Skip to comments.U.S. to lend Marathon 1 million barrels of oil
Posted on 09/02/2012 6:42:39 AM PDT by thackney
The U.S. Department of Energy will lend 1 million barrels of oil to Marathon Petroleum Corp. after the company requested it because of impacts related to Hurricane Isaac.
The government will lend the barrels from a Strategic Petroleum Reserve site in Louisiana.
Marathon will have to return the same quantity of oil within three months, plus additional premium barrels, which the department described as similar to interest.
The department said a loan is different from a release of the reserves, which the White House has said was an option if Isaac disrupted oil supplies and markets.
The reserves could begin delivering the barrels today, the department said.
Todays announcement is part of the broader federal effort to respond to those impacted by Hurricane Isaac, U.S. Energy Secretary Steven Chu said in a statement. This emergency loan from the Strategic Petroleum Reserve will help ensure Marathons refining operations have the crude oil they need to continue operating.
Marathon Petroleum Corp. began shutting down its Garyville, La., refinery Monday, one of the largest in the nation. The facility has a capacity of 490,000 barrels a day. It was running at reduced rates because of the storm.
Chu said the governments oil loan will include 1 million barrels of sweet crude.
Not as egregious as a general release to the market, but a bad precedent set treating the Strategic Reserve as a bank.
they must be expecting the price of oil to drop within the next 3 months...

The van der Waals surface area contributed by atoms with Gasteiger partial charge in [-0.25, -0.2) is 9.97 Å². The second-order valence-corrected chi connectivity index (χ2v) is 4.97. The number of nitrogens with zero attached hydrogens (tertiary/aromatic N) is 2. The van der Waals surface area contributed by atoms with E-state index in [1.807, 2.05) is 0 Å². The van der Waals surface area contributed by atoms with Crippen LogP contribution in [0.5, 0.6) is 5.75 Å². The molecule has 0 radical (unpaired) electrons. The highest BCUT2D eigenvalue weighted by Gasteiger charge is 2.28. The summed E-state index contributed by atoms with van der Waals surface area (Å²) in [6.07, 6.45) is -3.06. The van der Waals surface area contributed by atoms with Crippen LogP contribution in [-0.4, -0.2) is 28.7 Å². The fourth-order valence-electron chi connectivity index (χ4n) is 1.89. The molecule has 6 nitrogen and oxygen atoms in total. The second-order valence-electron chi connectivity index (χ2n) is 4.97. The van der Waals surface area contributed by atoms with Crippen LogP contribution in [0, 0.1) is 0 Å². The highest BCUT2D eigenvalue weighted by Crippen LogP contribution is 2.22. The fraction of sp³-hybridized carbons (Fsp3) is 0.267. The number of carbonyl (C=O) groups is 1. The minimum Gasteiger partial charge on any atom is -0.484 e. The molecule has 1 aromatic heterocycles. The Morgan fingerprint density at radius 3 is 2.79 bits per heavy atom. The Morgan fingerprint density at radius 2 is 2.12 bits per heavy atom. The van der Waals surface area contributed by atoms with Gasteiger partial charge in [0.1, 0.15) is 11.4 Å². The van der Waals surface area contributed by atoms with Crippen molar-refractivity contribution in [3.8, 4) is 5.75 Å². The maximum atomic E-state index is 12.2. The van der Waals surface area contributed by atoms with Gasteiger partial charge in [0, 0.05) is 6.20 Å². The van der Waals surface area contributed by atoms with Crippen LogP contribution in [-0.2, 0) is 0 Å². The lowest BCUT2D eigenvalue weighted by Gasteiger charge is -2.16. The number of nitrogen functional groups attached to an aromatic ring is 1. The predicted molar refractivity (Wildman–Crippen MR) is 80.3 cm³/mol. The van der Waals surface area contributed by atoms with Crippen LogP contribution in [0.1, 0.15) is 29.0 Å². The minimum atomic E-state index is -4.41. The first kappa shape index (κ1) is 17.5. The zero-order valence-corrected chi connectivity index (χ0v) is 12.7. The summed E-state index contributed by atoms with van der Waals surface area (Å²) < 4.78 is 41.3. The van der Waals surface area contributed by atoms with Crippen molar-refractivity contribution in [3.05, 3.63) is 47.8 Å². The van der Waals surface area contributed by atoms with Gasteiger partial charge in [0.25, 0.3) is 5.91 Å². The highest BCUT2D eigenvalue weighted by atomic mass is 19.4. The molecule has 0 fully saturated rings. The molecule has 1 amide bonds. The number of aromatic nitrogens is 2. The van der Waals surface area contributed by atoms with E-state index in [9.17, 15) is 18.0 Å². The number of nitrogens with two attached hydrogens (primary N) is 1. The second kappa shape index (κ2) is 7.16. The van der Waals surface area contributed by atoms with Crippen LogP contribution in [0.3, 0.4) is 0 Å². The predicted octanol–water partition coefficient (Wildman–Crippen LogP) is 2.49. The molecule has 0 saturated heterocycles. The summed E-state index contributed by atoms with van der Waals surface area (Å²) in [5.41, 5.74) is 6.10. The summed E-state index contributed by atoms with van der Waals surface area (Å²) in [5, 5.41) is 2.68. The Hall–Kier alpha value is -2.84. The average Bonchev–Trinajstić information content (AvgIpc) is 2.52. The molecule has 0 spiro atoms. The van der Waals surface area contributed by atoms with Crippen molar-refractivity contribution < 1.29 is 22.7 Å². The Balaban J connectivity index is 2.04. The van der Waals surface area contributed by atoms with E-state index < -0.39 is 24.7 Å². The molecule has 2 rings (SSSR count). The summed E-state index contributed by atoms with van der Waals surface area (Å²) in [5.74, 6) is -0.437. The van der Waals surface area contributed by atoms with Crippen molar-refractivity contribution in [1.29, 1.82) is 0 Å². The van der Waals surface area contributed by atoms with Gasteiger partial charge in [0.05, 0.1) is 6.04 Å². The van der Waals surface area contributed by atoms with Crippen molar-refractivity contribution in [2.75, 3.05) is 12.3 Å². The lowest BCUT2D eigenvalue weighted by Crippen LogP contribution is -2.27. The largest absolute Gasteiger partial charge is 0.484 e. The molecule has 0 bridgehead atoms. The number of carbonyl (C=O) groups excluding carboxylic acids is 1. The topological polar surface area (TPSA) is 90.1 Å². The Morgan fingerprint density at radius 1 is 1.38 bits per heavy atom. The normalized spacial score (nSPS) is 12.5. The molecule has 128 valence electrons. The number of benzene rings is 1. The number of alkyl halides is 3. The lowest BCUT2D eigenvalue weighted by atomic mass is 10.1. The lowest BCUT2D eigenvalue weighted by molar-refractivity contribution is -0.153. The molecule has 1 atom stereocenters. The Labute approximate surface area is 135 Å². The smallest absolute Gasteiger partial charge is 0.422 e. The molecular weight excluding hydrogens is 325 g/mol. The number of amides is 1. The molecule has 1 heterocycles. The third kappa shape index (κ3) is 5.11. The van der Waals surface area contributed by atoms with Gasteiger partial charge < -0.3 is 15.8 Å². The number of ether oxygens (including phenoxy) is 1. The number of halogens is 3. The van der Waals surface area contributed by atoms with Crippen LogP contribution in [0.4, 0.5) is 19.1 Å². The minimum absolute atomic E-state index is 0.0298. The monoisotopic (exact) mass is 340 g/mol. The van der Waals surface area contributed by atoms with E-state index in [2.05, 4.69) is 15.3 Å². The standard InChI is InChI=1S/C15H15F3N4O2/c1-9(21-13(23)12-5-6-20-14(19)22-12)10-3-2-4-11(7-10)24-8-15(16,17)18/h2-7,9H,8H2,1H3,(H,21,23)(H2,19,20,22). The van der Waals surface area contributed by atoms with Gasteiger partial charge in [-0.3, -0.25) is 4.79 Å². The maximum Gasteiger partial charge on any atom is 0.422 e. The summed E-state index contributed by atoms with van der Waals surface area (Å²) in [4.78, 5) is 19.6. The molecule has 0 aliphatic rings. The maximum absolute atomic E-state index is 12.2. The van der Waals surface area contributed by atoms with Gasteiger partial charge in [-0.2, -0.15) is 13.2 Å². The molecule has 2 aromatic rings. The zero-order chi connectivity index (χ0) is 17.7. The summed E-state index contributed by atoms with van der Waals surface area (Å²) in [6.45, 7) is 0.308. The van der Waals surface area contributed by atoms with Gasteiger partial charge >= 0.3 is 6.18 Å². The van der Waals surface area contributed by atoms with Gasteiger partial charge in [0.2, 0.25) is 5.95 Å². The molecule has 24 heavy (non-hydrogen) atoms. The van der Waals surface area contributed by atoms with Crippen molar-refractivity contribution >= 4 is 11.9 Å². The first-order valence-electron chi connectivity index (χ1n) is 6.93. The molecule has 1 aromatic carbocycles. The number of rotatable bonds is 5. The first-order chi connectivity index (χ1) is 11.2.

right about the election
wonder how much the paid under the table.
I wonder how much Marathon donated to the Obomba campaign?
SPR does this all the time.
They didn't set the precedent.
Following a storm, this type of exchange, X barrels now, X + premium barrels returned later has been done several times before.
In my opinion, this exchange is what the SPR was set up to do. Provide oil in a timely manner following a supply interruption. There was a lot of the Gulf Shut down due to the Isaac. No major damage and the production platforms are coming back online, but they were shut down.
This type of exchange has been done several times before.
The offshore production was shut down 2~4 days. This is a reasonable request and has been done many times before.
1996 - April Pipeline Blockage, Seaway Pipeline System 900,000 bbls
1998 - August Maya Exchange 11,000,000 bbls
2000 - June Calcasieu Ship Channel Closure 1,000,000 bbls
2000 - August Establish NEHHOR 2,836,000 bbls
2000 - October Exchange 2000 30,000,000 bbls bbls
2002 - October Hurricane Lili 98,000
2004 - September Hurricane Ivan 5,400,000 bbls
2005 - September Hurricane Katrina 9,800,000 bbls
2006 - January Barge Accident, Sabine Neches Ship Channel 767,000 bbls
2006 - June Calcasieu Ship Channel Closure 750,000 bbls
2008 - September Hurricanes Gustav and Ike 5,389,000 bbls
These types of exchange are fine. It is the sales that are wrong in my opinion. The government should not sell off our reserve, but using the reserve following an interruption is appropriate.
This is kinda like borrowing from your kids piggy bank.
According to the article, this oil is going to a refinery. Seems more like two days of "supply".
Yeah, scratch my #14.
My nose is just outta joint today.
Was there ever any doubt that Obama would find some way finagle a release of oil from the reserve?
There at set rules which companies can request a release following an interruption in the oil supply. Delivery of oil to some refineries was shut down with Isaac. Heck, there was even a refinery in Tennessee that had a shutdown due to lack of delivery of oil from the Gulf.
You haven't convinced me that Obama and Salazar are acting out of the good of their hearts. I suspect something underhanded.
This isn't new and was done long before Obama was in office.
It cannot be done without an interruption is supply. The refinery had some, possible all, of their sources of oil interrupted when the offshore platforms shutdown for a few days with Isaac plowing through the area.